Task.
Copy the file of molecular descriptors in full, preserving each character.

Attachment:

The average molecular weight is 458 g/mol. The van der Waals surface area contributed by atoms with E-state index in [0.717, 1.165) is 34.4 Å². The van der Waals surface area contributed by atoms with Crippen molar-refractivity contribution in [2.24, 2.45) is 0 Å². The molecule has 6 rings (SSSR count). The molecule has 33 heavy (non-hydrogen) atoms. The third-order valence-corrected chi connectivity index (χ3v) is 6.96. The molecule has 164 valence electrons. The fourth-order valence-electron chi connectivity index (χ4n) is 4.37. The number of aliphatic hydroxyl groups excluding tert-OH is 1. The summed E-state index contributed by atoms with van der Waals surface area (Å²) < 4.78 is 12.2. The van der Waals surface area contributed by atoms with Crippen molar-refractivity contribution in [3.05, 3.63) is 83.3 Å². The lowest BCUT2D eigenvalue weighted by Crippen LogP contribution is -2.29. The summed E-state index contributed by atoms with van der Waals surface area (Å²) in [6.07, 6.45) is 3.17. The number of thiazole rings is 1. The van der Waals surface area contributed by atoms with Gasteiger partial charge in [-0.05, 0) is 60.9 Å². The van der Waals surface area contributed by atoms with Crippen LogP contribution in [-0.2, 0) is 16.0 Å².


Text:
The average molecular weight is 458 g/mol. The van der Waals surface area contributed by atoms with E-state index in [0.717, 1.165) is 34.4 Å². The van der Waals surface area contributed by atoms with Crippen molar-refractivity contribution in [2.24, 2.45) is 0 Å². The molecule has 6 rings (SSSR count). The molecule has 33 heavy (non-hydrogen) atoms. The third-order valence-corrected chi connectivity index (χ3v) is 6.96. The molecule has 164 valence electrons. The fourth-order valence-electron chi connectivity index (χ4n) is 4.37. The number of aliphatic hydroxyl groups excluding tert-OH is 1. The summed E-state index contributed by atoms with van der Waals surface area (Å²) < 4.78 is 12.2. The van der Waals surface area contributed by atoms with Crippen molar-refractivity contribution in [3.05, 3.63) is 83.3 Å². The lowest BCUT2D eigenvalue weighted by Crippen LogP contribution is -2.29. The summed E-state index contributed by atoms with van der Waals surface area (Å²) in [6.07, 6.45) is 3.17. The number of thiazole rings is 1. The van der Waals surface area contributed by atoms with Gasteiger partial charge in [-0.05, 0) is 60.9 Å². The van der Waals surface area contributed by atoms with Crippen LogP contribution in [-0.2, 0) is 16.0 Å².